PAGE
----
Migrating Plex to Docker
Plex has been a staple of my homelab from the beginning. The appeal of having my own media server is what initially pushed me to build my very first home server utilizing spare gaming PC parts that I had lying around.
Since then, my lab has changed dramatically and my methods of handling my apps and services have, too. Gone are the days of installing a
.deb packages for everything and managing all sorts of dependencies. Generally, I now try to containerize any service I can due to the simple and portable nature of running containerized workloads.
That being said, containerizing my Plex instance was long overdue and, upon looking for documentation on the process, I found that there wasn't really much that exists in terms of documentation to follow. Today's write up will quickly cover the steps I took to migrate my existing Plex installation on Ubuntu 20.04 into a Docker container. With minor tweaks, this migration guide will also be relevant to many other methods or operating systems you might have used to originally install Plex, such as on a Synology device.
Before you begin the process of migrating your Plex instance, it is important to ensure you complete a couple of quick steps in preparation.
First, on the source instance, uncheck "Empty trash automatically after every scan"
Settings -> General, sign out of your server.
Next, shutdown your Plex instance in whatever manner is appropriate for your setup. For my instance that I installed using a
.deb package on Ubuntu, I used systemd and issued the following command:
systemctl stop plexmediaserver.service. To ensure your instance has stopped, you can then run
systemctl status plexmediaserver.service.
Migrating Your Plex Data
Once your source server has been stopped, you will now need to create a copy of your
Library directory. This is where all of your Plex data lives and we will simply copy it over to the new location where Docker container will reside.
For this example, we will use the path of
/home/<your_user_here>/docker/plex/config. While you can really run the docker container anywhere, your
Library file needs to live within a directory called
config that the docker-compose file will ultimately end up looking for.
To copy the data, I issued the command
cp -R /var/lib/plexmediaserver/Library /home/tcude/docker/plex/config. After issuing this command, you will likely have to wait a bit as the large directory is copied over. Mine ended up being about 24 gigabytes in size.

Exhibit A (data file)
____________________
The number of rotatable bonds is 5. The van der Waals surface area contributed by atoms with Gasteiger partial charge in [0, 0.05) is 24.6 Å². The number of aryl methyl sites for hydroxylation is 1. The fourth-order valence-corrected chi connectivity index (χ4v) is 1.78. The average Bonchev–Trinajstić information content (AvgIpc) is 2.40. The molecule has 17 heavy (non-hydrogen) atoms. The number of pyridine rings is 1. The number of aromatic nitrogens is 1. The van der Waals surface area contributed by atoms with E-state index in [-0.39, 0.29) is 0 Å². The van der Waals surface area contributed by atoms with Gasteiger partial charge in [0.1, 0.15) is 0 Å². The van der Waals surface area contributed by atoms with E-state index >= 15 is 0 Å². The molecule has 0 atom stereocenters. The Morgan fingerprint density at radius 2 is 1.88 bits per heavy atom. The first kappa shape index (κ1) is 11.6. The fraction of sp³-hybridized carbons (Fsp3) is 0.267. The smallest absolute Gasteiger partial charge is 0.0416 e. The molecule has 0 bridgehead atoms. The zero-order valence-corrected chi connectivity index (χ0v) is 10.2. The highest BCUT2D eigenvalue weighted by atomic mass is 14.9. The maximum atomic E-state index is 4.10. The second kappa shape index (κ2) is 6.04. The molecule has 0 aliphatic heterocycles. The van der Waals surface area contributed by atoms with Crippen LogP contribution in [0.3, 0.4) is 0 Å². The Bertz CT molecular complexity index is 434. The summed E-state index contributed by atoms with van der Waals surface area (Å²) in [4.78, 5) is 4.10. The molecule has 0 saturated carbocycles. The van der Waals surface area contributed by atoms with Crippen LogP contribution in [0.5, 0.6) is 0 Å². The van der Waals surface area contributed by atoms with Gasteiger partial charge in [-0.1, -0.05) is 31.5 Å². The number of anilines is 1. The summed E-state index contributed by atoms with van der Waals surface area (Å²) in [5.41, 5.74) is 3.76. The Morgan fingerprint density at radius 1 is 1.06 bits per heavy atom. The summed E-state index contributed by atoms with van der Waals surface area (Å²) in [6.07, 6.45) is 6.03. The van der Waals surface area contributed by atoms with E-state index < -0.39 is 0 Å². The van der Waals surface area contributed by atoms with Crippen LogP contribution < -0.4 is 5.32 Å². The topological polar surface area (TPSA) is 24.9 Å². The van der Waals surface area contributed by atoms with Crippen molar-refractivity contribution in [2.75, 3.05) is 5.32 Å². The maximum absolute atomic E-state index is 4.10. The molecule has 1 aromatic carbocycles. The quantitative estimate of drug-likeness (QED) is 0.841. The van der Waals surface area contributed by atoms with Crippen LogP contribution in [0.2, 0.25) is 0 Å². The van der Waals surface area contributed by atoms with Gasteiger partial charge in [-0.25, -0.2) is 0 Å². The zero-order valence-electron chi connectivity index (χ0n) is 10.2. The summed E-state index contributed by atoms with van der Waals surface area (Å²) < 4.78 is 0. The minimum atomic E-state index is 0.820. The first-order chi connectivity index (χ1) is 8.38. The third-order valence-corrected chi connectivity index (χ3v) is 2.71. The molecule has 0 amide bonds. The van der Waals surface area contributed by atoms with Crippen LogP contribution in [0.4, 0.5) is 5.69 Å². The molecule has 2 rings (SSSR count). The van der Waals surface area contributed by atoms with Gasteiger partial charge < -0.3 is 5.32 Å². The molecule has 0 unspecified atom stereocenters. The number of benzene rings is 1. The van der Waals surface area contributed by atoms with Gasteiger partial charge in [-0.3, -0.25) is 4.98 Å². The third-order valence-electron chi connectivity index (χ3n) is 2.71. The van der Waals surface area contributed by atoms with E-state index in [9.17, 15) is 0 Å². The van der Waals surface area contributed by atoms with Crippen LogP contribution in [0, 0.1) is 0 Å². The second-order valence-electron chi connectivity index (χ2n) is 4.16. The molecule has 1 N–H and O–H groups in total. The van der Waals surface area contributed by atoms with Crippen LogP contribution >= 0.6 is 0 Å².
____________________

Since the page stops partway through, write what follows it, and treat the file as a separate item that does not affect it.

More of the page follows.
Once done, my setup looked something like this:
[email protected]:~/docker/plex$ ls -l total 4 drwxr-xr-x 3 tcude tcude 4096 Feb 7 02:15 config [email protected]:~/docker/plex$ ls -l config/ total 4 drwxr-xr-x 3 tcude tcude 4096 Feb 7 02:15 Library
Creating the Container
Now that you have migrated your Plex data to the new container directory, it is time to create the container, itself.
To do this, I utilized Docker Compose, and created a file called
/home/tcude/docker/plex that contains the following:
version: "2.1" services: plex: image: lscr.io/linuxserver/plex:latest #image: plexinc/pms-docker container_name: plex network_mode: host environment: - PUID=1000 - PGID=1000 - VERSION=docker - PLEX_CLAIM=paste_your_claim_code_here volumes: - ./config:/config - /mnt/library/tv:/tv - /mnt/library/movies:/movies devices: - /dev/dri:/dev/dri restart: unless-stopped
If you are using Intel QuickSync, you can pass through your device in the
devices section, shown above. If this is not relevant to you, you can simply comment out or delete this section
Starting up the Container
As a final step before running
docker compose up -d to bring your container up, I suggest visiting https://plex.tv/claim to get a claim code. This claim code can then be placed in your docker-compose file in the appropriate section, shown above. It is worth noting that they are only valid for a few minutes.
You are now able to proceed with starting up Plex within Docker. To do this, simply run
docker compose up -d.
Once done navigate to the Plex web interface for your new instance which can be found on https://your_device_ip:32400/web
From here, you will go through some setup steps. At this point, you might notice that Plex is showing that you have two servers under your account, with one of them being offline. This is normal and Plex will remove your old server pretty quickly on its own.
Here is an example of what I ran into.
Now that your new container is up and running, there are a few important steps remaining.
First, within the web interface, start by going to
Settings -> Manage -> Libraries and update the paths to your media. If you followed my docker compose file, these will simply be
/movies for their respective libraries.
Empty trash automatically after every scan, that you previously disabled in an earlier step.
Finally, as the last steps, you will need to
Clean Bundles, and
Optimize Databases, as shown below. It is worth noting that it is likely best to wait a few minutes between clicking on each of these.
With that, you should now have successfully migrated your Plex installation into a Docker container and are able to take advantage of the many benefits that a containerized workload has to offer.
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